If you’re just about done with today’s elevated mortgage rates, rest assured that you’re in good company. The average rate on a 30-year mortgage today is 7.19%, according to Freddie Mac. Meanwhile, the median home sale price in August was $407,100, reports the National Association of Realtors.
So, let’s say you were to buy a home at that price and sign a 30-year mortgage at 7.19%. Let’s also assume you’re able to put down 20% of your home’s purchase price at closing, or $81,420.
That would leave you with a monthly payment of $2,208 for principal and interest on your mortgage — not a small amount. And that number also doesn’t include the other expenses that come with owning a home, like property taxes, homeowners insurance, maintenance, and repairs.
Of course, what’s frustrating is that if mortgage rates were sitting at more moderate levels, a $407,100 home with a 20% down payment would result in a monthly mortgage payment of just $1,749. That’s a monthly savings of $459 and a yearly savings of $5,508.
But what if there were a way to simply avoid a mortgage altogether in the course of buying a home? Chances are, you don’t have $400,000 and change lying around to make that happen. But if you’re willing to limit yourself to a small amount of square footage, then it may be possible to buy a home outright in cash.
Are you willing to consider a tiny home?
As the cost of housing has gotten increasingly expensive, more buyers have been turning to tiny homes because they’re less costly to purchase and maintain. Rocket Mortgage says the average cost of a tiny house is between $30,000 and $60,000, though a tiny home can cost more or less depending on the amenities that come with it and where it’s located.
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But let’s say you don’t like the idea of having to pay upward of 7% on a mortgage. If you’re in a position to make a down payment of $81,420 on a home, then it means you probably have the money to purchase a tiny home without needing financing.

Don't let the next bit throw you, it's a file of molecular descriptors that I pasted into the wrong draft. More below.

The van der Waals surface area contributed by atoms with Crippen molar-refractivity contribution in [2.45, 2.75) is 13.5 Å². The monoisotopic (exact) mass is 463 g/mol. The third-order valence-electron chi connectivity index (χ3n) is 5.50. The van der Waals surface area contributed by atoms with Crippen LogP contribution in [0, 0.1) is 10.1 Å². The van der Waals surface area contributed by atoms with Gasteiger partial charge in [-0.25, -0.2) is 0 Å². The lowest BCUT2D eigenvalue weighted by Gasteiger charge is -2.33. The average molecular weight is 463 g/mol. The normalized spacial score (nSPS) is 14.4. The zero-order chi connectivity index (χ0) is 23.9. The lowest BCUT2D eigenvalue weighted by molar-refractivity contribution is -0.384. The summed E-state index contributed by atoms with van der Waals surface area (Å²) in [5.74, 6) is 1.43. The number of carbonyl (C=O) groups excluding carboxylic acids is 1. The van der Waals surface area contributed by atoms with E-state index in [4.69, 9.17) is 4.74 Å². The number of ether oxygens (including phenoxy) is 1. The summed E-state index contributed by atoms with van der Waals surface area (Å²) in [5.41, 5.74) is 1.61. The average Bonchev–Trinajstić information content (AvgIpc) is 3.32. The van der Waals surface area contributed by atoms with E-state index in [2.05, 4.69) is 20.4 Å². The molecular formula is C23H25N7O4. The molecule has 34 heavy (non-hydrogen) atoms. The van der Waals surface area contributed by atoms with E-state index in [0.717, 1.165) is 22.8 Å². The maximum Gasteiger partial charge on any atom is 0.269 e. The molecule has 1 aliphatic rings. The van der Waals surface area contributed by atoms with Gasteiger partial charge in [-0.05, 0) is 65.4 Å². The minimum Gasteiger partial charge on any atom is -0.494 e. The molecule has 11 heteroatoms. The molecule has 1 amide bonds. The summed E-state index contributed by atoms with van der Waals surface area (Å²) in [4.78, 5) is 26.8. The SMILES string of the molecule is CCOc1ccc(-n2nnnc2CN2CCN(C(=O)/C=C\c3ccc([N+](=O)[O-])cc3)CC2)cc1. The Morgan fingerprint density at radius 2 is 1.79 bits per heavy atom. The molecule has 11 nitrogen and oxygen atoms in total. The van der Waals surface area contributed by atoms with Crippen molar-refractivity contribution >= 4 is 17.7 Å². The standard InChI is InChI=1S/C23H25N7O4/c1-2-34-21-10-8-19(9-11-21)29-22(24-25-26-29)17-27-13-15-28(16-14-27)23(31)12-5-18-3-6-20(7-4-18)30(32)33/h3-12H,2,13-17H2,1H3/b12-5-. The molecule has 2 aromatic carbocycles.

And even if you don’t have $81,420 on hand, let’s say you have half of that. That could still cover the cost of a tiny home in full, especially if you’re not so picky about the amenities you get.
Is a tiny home right for you?
There are definite pros and cons to buying a tiny house. The clear downside is limited space. Tiny homes typically range between 100 and 400 square feet, says Rocket. And so a tiny home may not be feasible if you have a larger family or expect to grow your family. Plus, you may find that it’s harder to sell a tiny home once you’re ready to move on than to sell a standard-sized home.
On the other hand, you’re apt to have limited maintenance with a tiny home. It should be faster to clean, too. And your utility bills may be considerably lower than what you’d pay to heat, cool, and power a regular home.
All told, you’ll need to weigh the pros and cons of a tiny home to make the decision that’s right for you. And one thing you may want to do, if it’s feasible, is rent a studio apartment for a month through a site like Airbnb and see how well you fare living in limited quarters.
Granted, a tiny house that’s detached will be a different experience, but it’s a good starting point if you’re used to having more space. But if you really can’t stand the idea of paying more than 7% on a mortgage, then it could pay to consider an option that allows you to buy a home in cash.